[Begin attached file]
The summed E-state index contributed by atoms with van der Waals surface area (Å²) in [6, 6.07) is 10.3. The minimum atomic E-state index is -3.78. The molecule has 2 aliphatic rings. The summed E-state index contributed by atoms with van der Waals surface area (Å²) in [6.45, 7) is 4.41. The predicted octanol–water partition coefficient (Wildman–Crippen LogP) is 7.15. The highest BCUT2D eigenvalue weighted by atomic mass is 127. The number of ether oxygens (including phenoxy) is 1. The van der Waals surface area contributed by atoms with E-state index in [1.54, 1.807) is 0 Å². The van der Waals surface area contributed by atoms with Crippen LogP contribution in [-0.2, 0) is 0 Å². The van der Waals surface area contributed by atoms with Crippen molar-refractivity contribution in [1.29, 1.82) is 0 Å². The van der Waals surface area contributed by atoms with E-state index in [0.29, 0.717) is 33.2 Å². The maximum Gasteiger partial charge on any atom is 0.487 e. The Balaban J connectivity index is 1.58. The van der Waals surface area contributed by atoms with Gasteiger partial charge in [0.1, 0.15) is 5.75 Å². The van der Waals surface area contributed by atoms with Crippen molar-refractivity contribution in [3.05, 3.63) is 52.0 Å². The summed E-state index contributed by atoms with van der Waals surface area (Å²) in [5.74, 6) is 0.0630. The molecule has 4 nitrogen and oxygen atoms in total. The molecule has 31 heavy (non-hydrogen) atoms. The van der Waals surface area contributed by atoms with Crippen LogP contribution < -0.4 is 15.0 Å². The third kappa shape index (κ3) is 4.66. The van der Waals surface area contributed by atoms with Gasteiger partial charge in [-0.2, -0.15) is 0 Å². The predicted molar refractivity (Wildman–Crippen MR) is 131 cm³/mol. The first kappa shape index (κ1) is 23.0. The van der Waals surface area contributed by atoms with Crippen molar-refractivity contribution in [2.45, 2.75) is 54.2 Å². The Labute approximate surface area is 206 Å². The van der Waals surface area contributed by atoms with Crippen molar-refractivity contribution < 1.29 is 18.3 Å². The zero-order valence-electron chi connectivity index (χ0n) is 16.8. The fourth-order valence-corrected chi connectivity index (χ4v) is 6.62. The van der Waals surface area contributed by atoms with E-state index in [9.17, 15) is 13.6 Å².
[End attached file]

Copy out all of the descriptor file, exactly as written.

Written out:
The summed E-state index contributed by atoms with van der Waals surface area (Å²) in [6, 6.07) is 10.3. The minimum atomic E-state index is -3.78. The molecule has 2 aliphatic rings. The summed E-state index contributed by atoms with van der Waals surface area (Å²) in [6.45, 7) is 4.41. The predicted octanol–water partition coefficient (Wildman–Crippen LogP) is 7.15. The highest BCUT2D eigenvalue weighted by atomic mass is 127. The number of ether oxygens (including phenoxy) is 1. The van der Waals surface area contributed by atoms with E-state index in [1.54, 1.807) is 0 Å². The van der Waals surface area contributed by atoms with Crippen LogP contribution in [-0.2, 0) is 0 Å². The van der Waals surface area contributed by atoms with Crippen molar-refractivity contribution in [1.29, 1.82) is 0 Å². The van der Waals surface area contributed by atoms with E-state index in [0.29, 0.717) is 33.2 Å². The maximum Gasteiger partial charge on any atom is 0.487 e. The Balaban J connectivity index is 1.58. The van der Waals surface area contributed by atoms with Gasteiger partial charge in [0.1, 0.15) is 5.75 Å². The van der Waals surface area contributed by atoms with Crippen molar-refractivity contribution in [3.05, 3.63) is 52.0 Å². The summed E-state index contributed by atoms with van der Waals surface area (Å²) in [5.74, 6) is 0.0630. The molecule has 4 nitrogen and oxygen atoms in total. The molecule has 31 heavy (non-hydrogen) atoms. The van der Waals surface area contributed by atoms with Crippen LogP contribution < -0.4 is 15.0 Å². The third kappa shape index (κ3) is 4.66. The van der Waals surface area contributed by atoms with Gasteiger partial charge in [-0.2, -0.15) is 0 Å². The predicted molar refractivity (Wildman–Crippen MR) is 131 cm³/mol. The first kappa shape index (κ1) is 23.0. The van der Waals surface area contributed by atoms with Crippen molar-refractivity contribution in [2.45, 2.75) is 54.2 Å². The Labute approximate surface area is 206 Å². The van der Waals surface area contributed by atoms with Crippen molar-refractivity contribution < 1.29 is 18.3 Å². The zero-order valence-electron chi connectivity index (χ0n) is 16.8. The fourth-order valence-corrected chi connectivity index (χ4v) is 6.62. The van der Waals surface area contributed by atoms with E-state index in [9.17, 15) is 13.6 Å².